Patches are on the way, but servers are prone to crashes and are plagued with bugs. Most are minor, like missing textures, but a few ruin the action and should have been fixed before launch—one such killed me instantly by tossing me out of bounds right after I exited a helicopter. Worse, I had trouble a couple of times when queuing up to join a server and had to reload the game, and in another instance the experience I gained during a match wasn't saved.
Even if multiplayer wasn't buggy, Battlefield 4 would still only be a barely passable installment in all respects besides the snazzy graphics. EA and DICE played it safe by providing the same thing they did the last time around, with another phoned-in campaign and only minor alterations to the online. Methinks it's time for a change.
Disclosures: This game was obtained via publisher and reviewed on the PC. Approximately 6 hours of play were devoted to the single-player mode, and the game was completed. 7 hours of play were spent in multiplayer modes.
Parents: According to the ESRB, this game contains blood and gore, intense violence, strong language. This is a violent, moderately bloody experience that is definitely not designed for kids, especially considering the crude language and trash talk used by many of the players in the multiplayer portion of the game.
Deaf & Hard of Hearing: I attempted to play it with the sound off, but it was incredibly difficult. There are visual cues that show where shots are coming from when hit, but not being able to hear the shots can cause some problems, especially during multiplayer. Granted, enemies are displayed in red on the mini-map, but only if they've been “marked” by allies or are firing their guns. It's doable to play the game without being able to hear it, but it makes it so much more challenging that it may not be worth it.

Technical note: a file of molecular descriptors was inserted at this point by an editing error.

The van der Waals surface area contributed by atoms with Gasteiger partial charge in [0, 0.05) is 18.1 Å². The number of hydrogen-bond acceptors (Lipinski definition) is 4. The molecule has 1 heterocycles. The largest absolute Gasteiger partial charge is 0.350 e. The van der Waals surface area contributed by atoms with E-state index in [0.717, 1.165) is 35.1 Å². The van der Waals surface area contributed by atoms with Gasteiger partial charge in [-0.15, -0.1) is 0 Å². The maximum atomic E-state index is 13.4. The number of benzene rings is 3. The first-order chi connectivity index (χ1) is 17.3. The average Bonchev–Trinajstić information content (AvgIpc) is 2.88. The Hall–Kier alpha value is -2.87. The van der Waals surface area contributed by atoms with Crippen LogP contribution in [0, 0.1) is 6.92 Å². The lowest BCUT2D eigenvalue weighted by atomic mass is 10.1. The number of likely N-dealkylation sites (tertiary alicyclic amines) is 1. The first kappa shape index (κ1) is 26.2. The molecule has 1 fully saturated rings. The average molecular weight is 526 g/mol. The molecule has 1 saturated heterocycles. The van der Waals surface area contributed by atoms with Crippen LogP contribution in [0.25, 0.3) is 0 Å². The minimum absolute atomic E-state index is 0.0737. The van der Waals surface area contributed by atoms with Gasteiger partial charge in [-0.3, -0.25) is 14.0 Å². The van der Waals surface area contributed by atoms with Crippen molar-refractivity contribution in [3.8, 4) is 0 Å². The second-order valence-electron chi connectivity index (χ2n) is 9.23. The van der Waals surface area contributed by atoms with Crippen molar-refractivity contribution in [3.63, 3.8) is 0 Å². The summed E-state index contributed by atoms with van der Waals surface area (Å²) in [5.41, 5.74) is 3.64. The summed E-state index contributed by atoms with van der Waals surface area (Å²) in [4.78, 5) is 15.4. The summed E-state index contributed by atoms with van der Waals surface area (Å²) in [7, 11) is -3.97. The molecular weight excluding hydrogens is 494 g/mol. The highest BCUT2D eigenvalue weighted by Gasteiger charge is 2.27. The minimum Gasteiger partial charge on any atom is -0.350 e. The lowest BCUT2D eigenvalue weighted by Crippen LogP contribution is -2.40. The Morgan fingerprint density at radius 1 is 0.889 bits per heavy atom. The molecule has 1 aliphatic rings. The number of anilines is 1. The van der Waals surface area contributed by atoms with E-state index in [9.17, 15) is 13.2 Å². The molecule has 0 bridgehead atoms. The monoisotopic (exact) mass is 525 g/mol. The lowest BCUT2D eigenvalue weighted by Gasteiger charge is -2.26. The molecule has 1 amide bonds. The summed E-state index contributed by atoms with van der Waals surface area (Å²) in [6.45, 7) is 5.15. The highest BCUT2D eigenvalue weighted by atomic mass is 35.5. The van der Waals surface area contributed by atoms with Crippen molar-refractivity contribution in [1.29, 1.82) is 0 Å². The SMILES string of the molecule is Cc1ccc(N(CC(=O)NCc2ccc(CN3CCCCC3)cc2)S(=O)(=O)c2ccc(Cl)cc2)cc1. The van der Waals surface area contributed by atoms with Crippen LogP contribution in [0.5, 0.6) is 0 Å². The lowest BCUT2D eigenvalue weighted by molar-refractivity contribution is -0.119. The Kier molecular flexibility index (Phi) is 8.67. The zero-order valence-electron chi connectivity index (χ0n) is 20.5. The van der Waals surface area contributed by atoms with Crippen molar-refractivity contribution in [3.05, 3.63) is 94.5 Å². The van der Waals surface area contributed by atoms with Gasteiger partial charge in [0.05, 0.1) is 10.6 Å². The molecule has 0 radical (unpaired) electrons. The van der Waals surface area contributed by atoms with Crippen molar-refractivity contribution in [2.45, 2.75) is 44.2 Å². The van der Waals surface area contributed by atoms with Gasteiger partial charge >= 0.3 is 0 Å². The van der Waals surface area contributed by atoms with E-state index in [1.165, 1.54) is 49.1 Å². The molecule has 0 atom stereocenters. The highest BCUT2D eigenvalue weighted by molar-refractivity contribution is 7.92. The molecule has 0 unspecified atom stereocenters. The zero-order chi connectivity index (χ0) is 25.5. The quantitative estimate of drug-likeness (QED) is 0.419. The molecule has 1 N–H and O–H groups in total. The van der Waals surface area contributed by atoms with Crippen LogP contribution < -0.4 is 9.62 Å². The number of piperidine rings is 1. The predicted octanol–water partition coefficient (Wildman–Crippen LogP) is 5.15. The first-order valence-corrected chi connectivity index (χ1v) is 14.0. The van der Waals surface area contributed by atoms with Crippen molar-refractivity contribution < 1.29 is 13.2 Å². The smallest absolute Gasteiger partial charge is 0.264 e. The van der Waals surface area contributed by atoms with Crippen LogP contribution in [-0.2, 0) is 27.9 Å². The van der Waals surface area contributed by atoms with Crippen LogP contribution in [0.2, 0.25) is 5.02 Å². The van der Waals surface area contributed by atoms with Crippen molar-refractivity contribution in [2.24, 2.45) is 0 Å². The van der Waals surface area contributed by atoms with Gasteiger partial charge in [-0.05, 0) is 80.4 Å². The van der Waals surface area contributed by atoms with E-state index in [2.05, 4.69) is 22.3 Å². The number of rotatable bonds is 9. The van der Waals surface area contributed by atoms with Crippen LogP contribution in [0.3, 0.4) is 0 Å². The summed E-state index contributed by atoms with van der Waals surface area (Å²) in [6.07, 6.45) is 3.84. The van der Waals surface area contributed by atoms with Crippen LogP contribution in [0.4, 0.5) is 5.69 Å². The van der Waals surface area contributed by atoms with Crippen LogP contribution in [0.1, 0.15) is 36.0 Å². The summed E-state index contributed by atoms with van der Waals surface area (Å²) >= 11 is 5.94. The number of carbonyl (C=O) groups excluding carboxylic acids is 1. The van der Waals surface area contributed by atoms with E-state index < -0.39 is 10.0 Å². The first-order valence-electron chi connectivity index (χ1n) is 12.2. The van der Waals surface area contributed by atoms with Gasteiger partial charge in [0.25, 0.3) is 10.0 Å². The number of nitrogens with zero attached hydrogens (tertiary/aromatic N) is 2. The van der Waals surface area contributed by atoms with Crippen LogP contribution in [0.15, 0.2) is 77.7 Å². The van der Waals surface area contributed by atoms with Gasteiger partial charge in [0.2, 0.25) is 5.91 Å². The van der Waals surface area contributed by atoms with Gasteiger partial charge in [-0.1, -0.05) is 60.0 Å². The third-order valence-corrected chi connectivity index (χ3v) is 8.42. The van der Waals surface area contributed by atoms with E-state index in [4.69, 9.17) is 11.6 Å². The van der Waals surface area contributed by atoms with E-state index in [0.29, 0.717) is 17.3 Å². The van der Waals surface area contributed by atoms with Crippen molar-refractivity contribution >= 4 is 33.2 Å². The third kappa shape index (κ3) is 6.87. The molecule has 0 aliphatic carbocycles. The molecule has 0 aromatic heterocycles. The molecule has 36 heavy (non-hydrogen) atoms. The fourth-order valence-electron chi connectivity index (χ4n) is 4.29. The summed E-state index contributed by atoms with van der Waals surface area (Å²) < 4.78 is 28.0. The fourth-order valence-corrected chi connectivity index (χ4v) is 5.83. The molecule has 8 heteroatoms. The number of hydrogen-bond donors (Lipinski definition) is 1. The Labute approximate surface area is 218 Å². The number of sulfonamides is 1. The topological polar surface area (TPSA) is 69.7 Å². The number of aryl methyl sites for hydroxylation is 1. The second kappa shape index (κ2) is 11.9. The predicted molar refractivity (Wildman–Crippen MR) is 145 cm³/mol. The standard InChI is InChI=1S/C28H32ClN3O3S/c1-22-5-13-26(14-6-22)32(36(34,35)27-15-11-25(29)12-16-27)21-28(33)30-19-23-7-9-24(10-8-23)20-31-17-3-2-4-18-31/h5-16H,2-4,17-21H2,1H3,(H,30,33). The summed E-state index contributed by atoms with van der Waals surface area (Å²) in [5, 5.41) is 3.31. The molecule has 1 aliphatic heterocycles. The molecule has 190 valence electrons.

Fresh off a stint as an award-winning editor for his community college newspaper, The Clackamas Print, he co-founded a video game and pop-culture podcast in 2009 dubbed Dangerous Kids. Even though he has since moved on, it was during his time on the show that he developed an urge to write about his favorite hobby as a freelancer.
His taste is in the realm of the niche, underrated and obscure, but he enjoys games from all genres. When not playing, he's either spending time with friends and family, at the pub, enjoying a novel (usually something pulp, cyberpunk or crime related), or watching old movies and classic sitcoms.